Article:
One of the most interesting known types of embroidery was the elytra embroidery, i.e. with the wings of beetles of the genus Sternocera, particularly Sternocera aequisignata. These beetles are usually found in Asia, mainly in India and the Indochina Peninsula. Its wings have an exceptionally iridescent emerald sheen. The species was first described in 1866 by Edward Saunders.
The life span of an adult individual is approximately 1-4 weeks. Dead specimens are collected, and wings, sometimes also heads, are obtained from them.
The wings are pretty durable (if not exposed to mechanical damage) and retain their shine for a long time. Also, It is effortless to use scissors for freely modelling. The wings are usually pierced at both ends and sewn onto the fabric.
When the observer looks at the embroidery from different angles, the colours glitter green, blue, and purple shades, the colour also depends on the type and angle of the light.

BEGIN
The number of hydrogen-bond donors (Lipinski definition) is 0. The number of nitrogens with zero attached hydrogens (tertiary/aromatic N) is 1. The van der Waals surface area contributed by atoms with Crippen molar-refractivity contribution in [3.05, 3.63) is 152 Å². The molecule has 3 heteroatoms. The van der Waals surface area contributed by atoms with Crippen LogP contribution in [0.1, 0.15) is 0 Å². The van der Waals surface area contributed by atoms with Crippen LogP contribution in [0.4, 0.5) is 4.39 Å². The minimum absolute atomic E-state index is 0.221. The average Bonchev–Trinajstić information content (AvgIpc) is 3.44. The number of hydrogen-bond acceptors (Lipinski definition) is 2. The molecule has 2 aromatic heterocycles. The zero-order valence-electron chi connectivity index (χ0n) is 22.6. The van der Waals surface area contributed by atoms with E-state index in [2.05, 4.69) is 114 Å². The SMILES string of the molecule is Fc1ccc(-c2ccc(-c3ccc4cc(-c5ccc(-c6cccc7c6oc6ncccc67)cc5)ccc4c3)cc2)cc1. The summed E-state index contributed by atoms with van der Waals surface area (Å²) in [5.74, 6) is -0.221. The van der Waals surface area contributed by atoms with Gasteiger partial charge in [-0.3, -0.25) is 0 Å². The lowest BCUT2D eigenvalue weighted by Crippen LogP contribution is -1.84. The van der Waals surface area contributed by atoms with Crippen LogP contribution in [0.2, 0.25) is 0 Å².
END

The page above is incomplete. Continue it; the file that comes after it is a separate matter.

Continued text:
At the turn of the 18th and 19th centuries, this technique found its way to Europe and slowly gained popularity.
Most of the preserved garments with embroidery of beetle wings come from around the mid-nineteenth century. Most are matte white cotton outfits that emphasize the brilliance and iridescent green colour of the exquisite decoration.
The most famous dress of this type is the Ellen Terry dress, in which the famous actress appeared as Lady Macbeth. It was immortalized with its owner in a painting by John Sargent (1889).
The gown is in the collection at the National Trust – Smallhythe Place Museum in Small Hythe.